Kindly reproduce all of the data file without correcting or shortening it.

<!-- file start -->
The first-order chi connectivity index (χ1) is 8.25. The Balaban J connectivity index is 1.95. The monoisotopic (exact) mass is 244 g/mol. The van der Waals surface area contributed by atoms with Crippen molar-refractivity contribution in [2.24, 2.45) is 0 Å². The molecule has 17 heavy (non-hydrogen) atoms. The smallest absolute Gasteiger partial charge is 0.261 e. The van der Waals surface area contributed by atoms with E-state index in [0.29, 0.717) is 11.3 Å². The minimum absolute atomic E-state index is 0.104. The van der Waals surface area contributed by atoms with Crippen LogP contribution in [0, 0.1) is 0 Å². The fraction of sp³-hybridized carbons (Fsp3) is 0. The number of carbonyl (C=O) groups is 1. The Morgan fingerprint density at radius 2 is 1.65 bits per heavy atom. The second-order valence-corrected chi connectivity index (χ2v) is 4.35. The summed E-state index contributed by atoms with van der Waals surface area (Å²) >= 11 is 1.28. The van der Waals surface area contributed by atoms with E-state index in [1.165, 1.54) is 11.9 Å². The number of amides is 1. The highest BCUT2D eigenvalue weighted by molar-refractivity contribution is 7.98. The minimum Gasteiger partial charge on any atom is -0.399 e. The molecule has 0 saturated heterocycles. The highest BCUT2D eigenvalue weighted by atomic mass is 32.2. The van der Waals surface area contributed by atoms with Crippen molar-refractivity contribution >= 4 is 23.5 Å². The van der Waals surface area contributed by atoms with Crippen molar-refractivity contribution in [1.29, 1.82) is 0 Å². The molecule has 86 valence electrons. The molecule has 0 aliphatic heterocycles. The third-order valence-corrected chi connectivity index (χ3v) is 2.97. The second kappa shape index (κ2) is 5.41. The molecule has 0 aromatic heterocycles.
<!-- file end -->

The first-order chi connectivity index (χ1) is 8.25. The Balaban J connectivity index is 1.95. The monoisotopic (exact) mass is 244 g/mol. The van der Waals surface area contributed by atoms with Crippen molar-refractivity contribution in [2.24, 2.45) is 0 Å². The molecule has 17 heavy (non-hydrogen) atoms. The smallest absolute Gasteiger partial charge is 0.261 e. The van der Waals surface area contributed by atoms with E-state index in [0.29, 0.717) is 11.3 Å². The minimum absolute atomic E-state index is 0.104. The van der Waals surface area contributed by atoms with Crippen LogP contribution in [0, 0.1) is 0 Å². The fraction of sp³-hybridized carbons (Fsp3) is 0. The number of carbonyl (C=O) groups is 1. The Morgan fingerprint density at radius 2 is 1.65 bits per heavy atom. The second-order valence-corrected chi connectivity index (χ2v) is 4.35. The summed E-state index contributed by atoms with van der Waals surface area (Å²) >= 11 is 1.28. The van der Waals surface area contributed by atoms with E-state index in [1.165, 1.54) is 11.9 Å². The number of amides is 1. The highest BCUT2D eigenvalue weighted by molar-refractivity contribution is 7.98. The minimum Gasteiger partial charge on any atom is -0.399 e. The molecule has 0 saturated heterocycles. The highest BCUT2D eigenvalue weighted by atomic mass is 32.2. The van der Waals surface area contributed by atoms with Crippen molar-refractivity contribution >= 4 is 23.5 Å². The van der Waals surface area contributed by atoms with Crippen molar-refractivity contribution in [1.29, 1.82) is 0 Å². The molecule has 86 valence electrons. The molecule has 0 aliphatic heterocycles. The third-order valence-corrected chi connectivity index (χ3v) is 2.97. The second kappa shape index (κ2) is 5.41. The molecule has 0 aromatic heterocycles.